Police in the Indian state of West Bengal say the priceless Nobel prize medal of renowned poet and author Rabindranath Tagore has gone missing.
Tagore means as much to Bengalis as Shakespeare to the English
Visitors to the museum dedicated to him in Shantiniketan first noticed the disappearance at daybreak.
The Nobel medal for literature and certificate as well as some personal possessions were taken from a locked showcase in the museum.
Tagore became the first non-Westerner to win the literature prize in 1913.
West Bengal's Chief Minister Buddhadeb Bhattacharya - a fan of the poet who is said to mean the same to Bengalis as Shakespeare to the English - described the theft as a "horrible incident".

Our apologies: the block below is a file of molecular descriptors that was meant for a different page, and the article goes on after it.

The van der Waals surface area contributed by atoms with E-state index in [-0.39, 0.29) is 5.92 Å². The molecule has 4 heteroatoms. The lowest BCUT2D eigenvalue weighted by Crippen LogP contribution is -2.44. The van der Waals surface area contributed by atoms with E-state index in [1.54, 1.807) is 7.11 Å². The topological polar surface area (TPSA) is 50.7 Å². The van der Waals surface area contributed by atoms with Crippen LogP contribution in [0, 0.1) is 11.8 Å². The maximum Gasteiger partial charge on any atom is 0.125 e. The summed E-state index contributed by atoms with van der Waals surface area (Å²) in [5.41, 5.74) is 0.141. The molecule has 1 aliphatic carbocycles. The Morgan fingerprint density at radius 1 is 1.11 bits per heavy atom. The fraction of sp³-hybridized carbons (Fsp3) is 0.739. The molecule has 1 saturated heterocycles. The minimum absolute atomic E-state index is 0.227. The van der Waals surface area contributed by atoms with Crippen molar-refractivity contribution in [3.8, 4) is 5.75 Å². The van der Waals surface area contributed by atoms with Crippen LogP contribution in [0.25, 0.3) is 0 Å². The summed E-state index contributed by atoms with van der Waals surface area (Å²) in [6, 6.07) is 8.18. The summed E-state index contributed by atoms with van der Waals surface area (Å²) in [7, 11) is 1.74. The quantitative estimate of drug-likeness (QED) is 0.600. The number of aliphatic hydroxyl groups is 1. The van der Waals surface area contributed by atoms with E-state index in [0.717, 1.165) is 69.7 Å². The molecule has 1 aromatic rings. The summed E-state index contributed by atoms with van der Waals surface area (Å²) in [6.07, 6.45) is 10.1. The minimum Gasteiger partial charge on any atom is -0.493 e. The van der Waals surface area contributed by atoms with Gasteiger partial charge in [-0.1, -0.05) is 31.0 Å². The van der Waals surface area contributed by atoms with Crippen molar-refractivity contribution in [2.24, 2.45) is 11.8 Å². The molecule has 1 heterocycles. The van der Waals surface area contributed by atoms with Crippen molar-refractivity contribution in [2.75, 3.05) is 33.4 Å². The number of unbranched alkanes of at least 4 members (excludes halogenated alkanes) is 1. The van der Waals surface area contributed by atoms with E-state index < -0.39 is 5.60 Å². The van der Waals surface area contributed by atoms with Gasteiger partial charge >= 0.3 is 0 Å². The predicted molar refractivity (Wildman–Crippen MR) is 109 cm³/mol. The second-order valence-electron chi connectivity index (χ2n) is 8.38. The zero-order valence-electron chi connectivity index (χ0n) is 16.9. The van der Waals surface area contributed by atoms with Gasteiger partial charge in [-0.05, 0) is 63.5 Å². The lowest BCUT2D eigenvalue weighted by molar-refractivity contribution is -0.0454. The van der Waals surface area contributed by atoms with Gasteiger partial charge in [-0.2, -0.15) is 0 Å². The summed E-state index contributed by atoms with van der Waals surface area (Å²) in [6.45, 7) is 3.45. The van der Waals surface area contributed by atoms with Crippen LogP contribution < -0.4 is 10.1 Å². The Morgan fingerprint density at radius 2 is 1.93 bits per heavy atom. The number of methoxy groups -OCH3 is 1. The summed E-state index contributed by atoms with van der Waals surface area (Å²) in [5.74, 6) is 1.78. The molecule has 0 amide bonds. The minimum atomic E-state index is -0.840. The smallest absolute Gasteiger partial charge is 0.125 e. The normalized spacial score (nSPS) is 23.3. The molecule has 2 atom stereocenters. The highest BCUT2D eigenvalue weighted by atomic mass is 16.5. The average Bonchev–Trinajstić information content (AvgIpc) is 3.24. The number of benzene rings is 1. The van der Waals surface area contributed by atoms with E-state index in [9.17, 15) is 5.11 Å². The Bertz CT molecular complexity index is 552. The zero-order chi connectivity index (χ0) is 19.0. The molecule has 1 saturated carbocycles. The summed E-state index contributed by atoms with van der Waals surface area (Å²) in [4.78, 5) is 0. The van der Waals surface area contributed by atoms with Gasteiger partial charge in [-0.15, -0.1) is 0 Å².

"We will arrest the culprits and recover the Nobel Prize at any cost," he said.
Police have been sent from Calcutta to aid the investigation into the break-in.
A wristwatch, several rare paintings and gold medals were among the items taken, though no manuscripts by the poet who lived from 1861 to 1941 are missing.
The museum, part of the Visva Bharati university which was founded by Tagore in 1921, was closed on Wednesday and it is unclear exactly when the items were stolen.
Tagore is one of modern India's greatest poets and composer of both the Indian and Bangladeshi national anthems.
There are elements - particularly among Islamists in Bangladesh - who are opposed to Tagore's largely secular legacy.
But poets, scholars, filmmakers, politicians and literature buffs all expressed profound shock and dismay at the incident on Thursday.
"What do I say? This is a very serious incident," said acclaimed filmmaker Mrinal Sen.
He hoped that the authorities would take swift steps to find the stolen articles. "A thing like this
shouldn't have happened."
Sankho Ghosh, a Bengali poet, denounced the theft: "This is a national disaster."